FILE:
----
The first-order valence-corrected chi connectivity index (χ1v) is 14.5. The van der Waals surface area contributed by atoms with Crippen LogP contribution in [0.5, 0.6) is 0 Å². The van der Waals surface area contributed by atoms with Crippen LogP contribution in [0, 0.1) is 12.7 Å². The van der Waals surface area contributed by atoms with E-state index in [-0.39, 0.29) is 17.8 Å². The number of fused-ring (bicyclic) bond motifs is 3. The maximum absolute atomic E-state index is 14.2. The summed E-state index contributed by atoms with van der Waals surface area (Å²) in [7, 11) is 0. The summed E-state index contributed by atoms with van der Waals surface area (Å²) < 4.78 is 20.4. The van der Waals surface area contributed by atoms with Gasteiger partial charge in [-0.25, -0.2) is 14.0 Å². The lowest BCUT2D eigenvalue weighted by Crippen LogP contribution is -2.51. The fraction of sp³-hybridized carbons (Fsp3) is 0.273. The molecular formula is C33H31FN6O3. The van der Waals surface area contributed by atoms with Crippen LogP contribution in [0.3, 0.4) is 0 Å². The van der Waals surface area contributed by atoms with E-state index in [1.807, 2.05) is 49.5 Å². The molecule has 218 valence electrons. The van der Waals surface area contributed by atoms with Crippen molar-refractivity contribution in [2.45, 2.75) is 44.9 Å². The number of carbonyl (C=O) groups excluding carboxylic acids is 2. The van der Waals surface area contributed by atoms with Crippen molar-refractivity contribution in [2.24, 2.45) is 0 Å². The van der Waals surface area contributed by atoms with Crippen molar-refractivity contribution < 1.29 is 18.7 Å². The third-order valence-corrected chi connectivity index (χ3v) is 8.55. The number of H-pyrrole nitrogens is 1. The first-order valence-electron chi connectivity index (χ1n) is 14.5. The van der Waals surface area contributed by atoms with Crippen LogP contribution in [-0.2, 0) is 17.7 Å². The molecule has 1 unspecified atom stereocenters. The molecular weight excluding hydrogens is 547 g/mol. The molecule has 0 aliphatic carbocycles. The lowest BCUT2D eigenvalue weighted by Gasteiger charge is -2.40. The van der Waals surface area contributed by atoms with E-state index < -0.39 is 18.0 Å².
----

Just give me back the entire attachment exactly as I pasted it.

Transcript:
The first-order valence-corrected chi connectivity index (χ1v) is 14.5. The van der Waals surface area contributed by atoms with Crippen LogP contribution in [0.5, 0.6) is 0 Å². The van der Waals surface area contributed by atoms with Crippen LogP contribution in [0, 0.1) is 12.7 Å². The van der Waals surface area contributed by atoms with E-state index in [-0.39, 0.29) is 17.8 Å². The number of fused-ring (bicyclic) bond motifs is 3. The maximum absolute atomic E-state index is 14.2. The summed E-state index contributed by atoms with van der Waals surface area (Å²) in [7, 11) is 0. The summed E-state index contributed by atoms with van der Waals surface area (Å²) < 4.78 is 20.4. The van der Waals surface area contributed by atoms with Gasteiger partial charge in [-0.25, -0.2) is 14.0 Å². The lowest BCUT2D eigenvalue weighted by Crippen LogP contribution is -2.51. The fraction of sp³-hybridized carbons (Fsp3) is 0.273. The molecular formula is C33H31FN6O3. The van der Waals surface area contributed by atoms with Crippen LogP contribution in [0.3, 0.4) is 0 Å². The van der Waals surface area contributed by atoms with E-state index in [1.807, 2.05) is 49.5 Å². The molecule has 218 valence electrons. The van der Waals surface area contributed by atoms with Crippen molar-refractivity contribution in [2.45, 2.75) is 44.9 Å². The number of carbonyl (C=O) groups excluding carboxylic acids is 2. The van der Waals surface area contributed by atoms with Crippen molar-refractivity contribution in [2.24, 2.45) is 0 Å². The van der Waals surface area contributed by atoms with Crippen molar-refractivity contribution < 1.29 is 18.7 Å². The third-order valence-corrected chi connectivity index (χ3v) is 8.55. The number of H-pyrrole nitrogens is 1. The first-order valence-electron chi connectivity index (χ1n) is 14.5. The van der Waals surface area contributed by atoms with Crippen LogP contribution in [-0.2, 0) is 17.7 Å². The molecule has 1 unspecified atom stereocenters. The molecular weight excluding hydrogens is 547 g/mol. The molecule has 0 aliphatic carbocycles. The lowest BCUT2D eigenvalue weighted by Gasteiger charge is -2.40. The van der Waals surface area contributed by atoms with E-state index < -0.39 is 18.0 Å².